If this sounds like a fragmented approach to marketing, it is and that's the point. In order to reach men you have to spread your advertising dollars appropriately and look at marketing in a whole new way. Ultimately, if you don't understand the different generations and market to them accordingly, you could be wasting both your time and money. So take heed of this advertising advice. Doing so could enable you to reach more male prospects, close more sales, and increase your company's overall profits.
Peter Koeppel is Founder and President of Koeppel Direct, a leader in DRTV direct response television , online, print and radio media buying, marketing and campaign management. With a Wharton MBA and over 25 years of marketing and advertising experience, Peter has helped Fortune 500 companies, small businesses and entrepreneurs develop direct marketing campaigns to increase profits.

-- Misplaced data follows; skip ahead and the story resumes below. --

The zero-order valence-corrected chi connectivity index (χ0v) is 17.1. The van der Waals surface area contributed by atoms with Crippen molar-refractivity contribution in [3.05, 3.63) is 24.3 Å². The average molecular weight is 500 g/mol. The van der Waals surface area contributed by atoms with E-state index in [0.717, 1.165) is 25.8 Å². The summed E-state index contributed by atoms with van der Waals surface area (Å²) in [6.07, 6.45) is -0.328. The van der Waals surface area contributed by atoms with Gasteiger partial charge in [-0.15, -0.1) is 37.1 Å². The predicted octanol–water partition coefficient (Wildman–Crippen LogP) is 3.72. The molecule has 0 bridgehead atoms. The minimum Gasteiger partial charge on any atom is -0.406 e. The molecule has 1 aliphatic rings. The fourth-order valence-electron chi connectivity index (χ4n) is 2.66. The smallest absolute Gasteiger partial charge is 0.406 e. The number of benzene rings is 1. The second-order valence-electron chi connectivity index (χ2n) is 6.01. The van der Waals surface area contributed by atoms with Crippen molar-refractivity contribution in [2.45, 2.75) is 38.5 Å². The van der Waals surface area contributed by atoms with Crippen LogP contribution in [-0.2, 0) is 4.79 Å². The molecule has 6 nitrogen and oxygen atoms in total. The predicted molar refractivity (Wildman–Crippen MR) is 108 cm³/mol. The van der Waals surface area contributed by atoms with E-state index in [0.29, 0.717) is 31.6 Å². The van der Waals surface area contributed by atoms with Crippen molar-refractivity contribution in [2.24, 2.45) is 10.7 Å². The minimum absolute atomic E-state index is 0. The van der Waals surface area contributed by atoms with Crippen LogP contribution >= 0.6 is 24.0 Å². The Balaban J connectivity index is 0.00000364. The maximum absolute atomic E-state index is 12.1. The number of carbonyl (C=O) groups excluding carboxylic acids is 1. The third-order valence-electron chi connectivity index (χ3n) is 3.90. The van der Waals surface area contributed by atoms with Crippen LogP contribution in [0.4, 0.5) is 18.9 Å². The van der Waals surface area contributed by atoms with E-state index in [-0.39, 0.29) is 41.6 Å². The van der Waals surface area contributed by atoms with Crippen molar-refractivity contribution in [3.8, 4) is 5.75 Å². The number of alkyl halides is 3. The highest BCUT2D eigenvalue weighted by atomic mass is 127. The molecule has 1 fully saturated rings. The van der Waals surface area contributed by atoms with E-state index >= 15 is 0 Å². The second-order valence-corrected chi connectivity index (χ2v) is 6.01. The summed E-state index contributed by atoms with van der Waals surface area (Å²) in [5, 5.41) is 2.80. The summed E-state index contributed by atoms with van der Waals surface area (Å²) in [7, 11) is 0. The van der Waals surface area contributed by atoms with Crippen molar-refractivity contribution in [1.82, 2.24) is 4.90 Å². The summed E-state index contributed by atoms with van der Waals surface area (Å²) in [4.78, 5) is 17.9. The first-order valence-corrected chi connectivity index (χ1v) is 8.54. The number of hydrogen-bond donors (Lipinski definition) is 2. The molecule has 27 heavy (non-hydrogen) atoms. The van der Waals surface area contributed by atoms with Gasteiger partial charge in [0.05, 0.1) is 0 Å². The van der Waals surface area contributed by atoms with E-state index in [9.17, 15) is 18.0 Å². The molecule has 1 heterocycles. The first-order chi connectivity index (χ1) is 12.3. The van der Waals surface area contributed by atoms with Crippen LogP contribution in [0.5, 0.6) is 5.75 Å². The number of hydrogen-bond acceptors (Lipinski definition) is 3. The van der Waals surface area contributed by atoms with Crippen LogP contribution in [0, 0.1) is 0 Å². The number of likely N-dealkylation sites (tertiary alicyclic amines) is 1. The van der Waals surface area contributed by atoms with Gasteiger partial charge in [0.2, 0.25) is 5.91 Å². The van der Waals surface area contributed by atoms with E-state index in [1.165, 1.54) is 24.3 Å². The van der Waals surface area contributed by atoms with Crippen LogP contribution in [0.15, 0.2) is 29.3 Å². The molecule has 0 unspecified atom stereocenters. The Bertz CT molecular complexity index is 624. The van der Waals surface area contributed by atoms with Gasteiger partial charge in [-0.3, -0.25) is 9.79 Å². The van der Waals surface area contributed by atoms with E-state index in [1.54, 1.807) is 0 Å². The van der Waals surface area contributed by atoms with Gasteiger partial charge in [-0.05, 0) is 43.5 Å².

Peter started Koeppel Direct in 1995 and has built it into one of the leading infomercial direct response media buying firms in the U. S.
For more information please visit: koeppeldirect.com